For those of you who may have missed the news, Smashwords.com is now distributing their books to Scribd.com, an online e-book subscription service. If you’re not familiar with Scribd, think of them as the Spotify or Netflix Streaming of e-publishing: Subscribers pay a monthly fee and then can download and read as many books as they want. Authors will get a percentage of that, depending on how much of their book was read by the end consumer.
Here comes the first kick-in-the-pants for authors. If you compare things to, say, Spotify, the popular on-line music service, you’ll easily find references on the Internet to popular performers having their songs played millions of times and getting royalty checks in whole TENS of dollars. Supposedly, if Scribd is anything like the Oyster service, Smashwords authors will be getting 60% of the price of a book borrowed by a reader, as long as nearly 20% of the book is read. So unlike the great deal where an author using Amazon’s Kindle lending library through KDP might get $2 per lend for a 99-cent e-book, a Scribd book will net a writer 59 cents. And that’s only if the person reads 20% of it. Which is something I will come back to in a bit.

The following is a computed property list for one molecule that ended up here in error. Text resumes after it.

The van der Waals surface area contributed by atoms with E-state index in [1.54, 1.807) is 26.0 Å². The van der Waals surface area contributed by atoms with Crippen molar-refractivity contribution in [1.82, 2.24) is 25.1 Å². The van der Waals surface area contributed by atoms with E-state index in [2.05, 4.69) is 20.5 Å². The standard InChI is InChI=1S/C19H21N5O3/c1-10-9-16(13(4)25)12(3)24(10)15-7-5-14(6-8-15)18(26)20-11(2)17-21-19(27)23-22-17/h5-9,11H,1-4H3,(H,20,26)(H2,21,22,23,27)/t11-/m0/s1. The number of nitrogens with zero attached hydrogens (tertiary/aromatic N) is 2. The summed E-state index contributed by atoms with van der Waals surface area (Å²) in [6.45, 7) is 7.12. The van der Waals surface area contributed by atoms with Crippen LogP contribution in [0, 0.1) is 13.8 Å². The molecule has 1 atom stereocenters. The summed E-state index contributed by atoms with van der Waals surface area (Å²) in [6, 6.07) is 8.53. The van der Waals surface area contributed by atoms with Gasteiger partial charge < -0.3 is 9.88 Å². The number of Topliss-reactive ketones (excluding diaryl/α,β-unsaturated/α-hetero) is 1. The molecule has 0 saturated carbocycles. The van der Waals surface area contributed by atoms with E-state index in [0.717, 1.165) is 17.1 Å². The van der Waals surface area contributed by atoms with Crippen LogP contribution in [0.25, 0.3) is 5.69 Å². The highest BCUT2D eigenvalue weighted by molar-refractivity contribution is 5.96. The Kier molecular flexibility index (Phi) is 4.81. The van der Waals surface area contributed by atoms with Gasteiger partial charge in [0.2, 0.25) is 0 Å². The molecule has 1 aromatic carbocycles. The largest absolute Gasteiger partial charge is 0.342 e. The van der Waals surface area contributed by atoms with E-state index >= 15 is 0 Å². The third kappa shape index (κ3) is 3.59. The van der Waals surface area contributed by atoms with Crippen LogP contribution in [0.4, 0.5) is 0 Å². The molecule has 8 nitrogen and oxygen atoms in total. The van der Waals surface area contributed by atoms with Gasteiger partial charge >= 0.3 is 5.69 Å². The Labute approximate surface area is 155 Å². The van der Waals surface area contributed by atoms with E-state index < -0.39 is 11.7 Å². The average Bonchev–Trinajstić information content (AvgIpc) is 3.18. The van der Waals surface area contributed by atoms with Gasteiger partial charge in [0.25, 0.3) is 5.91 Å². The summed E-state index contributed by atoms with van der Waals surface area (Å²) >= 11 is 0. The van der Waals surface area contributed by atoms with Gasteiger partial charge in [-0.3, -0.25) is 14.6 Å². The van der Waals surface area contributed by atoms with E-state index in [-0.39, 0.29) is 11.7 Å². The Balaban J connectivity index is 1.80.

Scribd has actually said things will work out fine “if most readers read in moderation.” Umm … a reader who would consider a subscription service for books is more than likely not one that would read in normal “moderation,” whatever the hell that is. I consider myself to be a slightly-above average reader, and I’ve already read over sixty books since the first of the year. Imagine how many some of the power readers could do? Of course, if they read the whole book, then at least the author gets a bit o’ dosh for it. Unless … well, again, more later.
Then, to get Smashwords’ side of the situation, please also see this post from Smashwords founder Mark Coker announcing the Scribd distribution deal and explaining the particulars.